My colleagues also wear: the “Consultant Hat”, the “EC Hat” (Entity Committee …not sure exactly what they do, but important things for the running of our organisation….); the “Dictionary Hat”; the “Coordinator Hat”; and of course the “Cat in the Hat” for when we are not working!



Most of the linguistics team, together with the artist and our hats. (Our supervisor was not in that day and so is not pictured – perhaps that is why our silly hat discussion occurred!)


Seeing Beauty in the Chaos: Enjoying Imbrication.

(This is a linguistics post, but it has reminded me of the wonderful creativity of God. Skip to the end for this part!)

Lately, one of the problems I have been working on has been figuring out the reasons behind some very strange word endings.

In Kabwa (as in all Bantu languages – the big language family that Kabwa belongs to), pieces can be added onto words to add meaning (this is called “agglutination” – sounds like glue and acts like it too!).

This means that you can have a lot of fun, especially with verbs, adding together different endings to change the meaning slightly.

Sometimes the pieces stick together in a nice row, and it is obvious what pieces have been added.

However, sometimes the sounds in the different pieces like to play around and a totally different ending is created.
This is one of the difficulties I encounter when I’m checking the spelling of some Kabwa words.

One specific ending /-iri/ is used in some past tenses; /-iri/ really likes to play with its neighbours …

(For these examples I used the Kabwa verb /rih/ which means ‘pay’)

The pieces:

The outcome:






He has paid




He has paid on behalf of someone else




He has avenged (or made to pay)




He has been paid




He has avenged on behalf of someone else




He has been paid on behalf of someone else




He has been avenged on behalf of someone else


But then it gets more confusing, because sometimes the same ending (or almost the same) can be created from different pieces being added together, without the /-iri/ piece …

The pieces:

The outcome:






He should pay on behalf of someone else




He should avenge on behalf of someone else




He should be paid on behalf of someone else




He should be avenged on behalf of someone else


Those of you who have made it this far might be interested to know that the technical term for these pieces of words playing and overlapping is “imbrication“. This term can also be used to talk of actual overlapping in sedimentology, tiling, and surgery – fun!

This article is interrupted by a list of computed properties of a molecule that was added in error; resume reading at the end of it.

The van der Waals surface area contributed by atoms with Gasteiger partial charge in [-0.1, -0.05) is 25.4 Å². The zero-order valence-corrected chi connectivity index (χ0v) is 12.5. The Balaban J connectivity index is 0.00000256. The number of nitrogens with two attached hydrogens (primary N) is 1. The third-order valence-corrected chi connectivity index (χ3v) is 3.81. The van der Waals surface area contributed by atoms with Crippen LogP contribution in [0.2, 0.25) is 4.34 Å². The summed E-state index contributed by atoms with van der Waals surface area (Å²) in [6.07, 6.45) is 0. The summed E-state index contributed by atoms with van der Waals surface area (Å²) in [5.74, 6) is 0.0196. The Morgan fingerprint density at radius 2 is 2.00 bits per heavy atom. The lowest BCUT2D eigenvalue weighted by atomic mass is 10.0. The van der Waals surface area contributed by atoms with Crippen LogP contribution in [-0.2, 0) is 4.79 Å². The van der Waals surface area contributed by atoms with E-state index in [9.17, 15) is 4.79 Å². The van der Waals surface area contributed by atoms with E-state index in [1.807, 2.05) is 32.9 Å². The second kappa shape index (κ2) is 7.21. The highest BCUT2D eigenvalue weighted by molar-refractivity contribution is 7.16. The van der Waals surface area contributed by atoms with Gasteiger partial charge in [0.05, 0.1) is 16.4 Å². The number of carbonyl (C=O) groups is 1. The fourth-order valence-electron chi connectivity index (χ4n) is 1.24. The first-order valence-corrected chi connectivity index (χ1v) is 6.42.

At first, the mixture of all these different endings seemed like such a mess to me. But now that I can see the pattern, it really does seem sort of beautiful!

It has reminded me that often our lives can seem to be in a bit of a mess; we can’t make sense of everything; we can’t see the reason and the plan behind it all.

But the same God who created the universe, who created the wealth of intricately beautiful languages in the world, he created us. He wove us together and he has woven our lives together. We may not always be able to see the rhyme and reason, but he does, and sometimes that has to be enough.

Psalm 139 talks about this as well (verses 13-16) (NIV):

“For you created my inmost being;
    you knit me together in my mother’s womb.
I praise you because I am fearfully and wonderfully made;
    your works are wonderful, I know that full well.
My frame was not hidden from you when I was made in the secret place,
    when I was woven together in the depths of the earth.
Your eyes saw my unformed body;
    all the days ordained for me were written in your book before one of them came to be.”


Unwelcome Guests.

A week ago I returned from our organisation’s annual conference in Dar es Salaam. It was a very refreshing week, with some good Bible teaching, many times of singing together, lots of fun with friends, and also our general meeting.

I arrived back in Musoma about 8pm at night. It was dark, and I was looking forward to my bed after a day of travelling.

But I found my house surrounded by a cloud of teeny, tiny, buzzing, Lake flies.

This is one of the hazards of living on the shores of Lake Victoria; sometimes clouds of tiny flies come off the lake, and they really enjoy congregating around our security lights and getting into the house through every possible nook and cranny.

This meant that even more cleaning than normal has been necessary this last week …


Fortunately lake flies live for only a day, so the next day most of them were dead (and therefore much easier to remove!). This is just a fraction of what I swept out of the house.


There was a carpet of them on our back veranda.


And yes, the dogs like to eat them … weird …


More piled outside the front door.


And heaps on the inside window ledges … bleugh!

But, I’m very thankful for our hoover (a.k.a. vacuum cleaner, for the non-Brits among you), especially for the handle extension which meant I could just about reach the ceiling boards (no photographic evidence, but lake flies make it very clear how covered your ceiling is in cobwebs!!).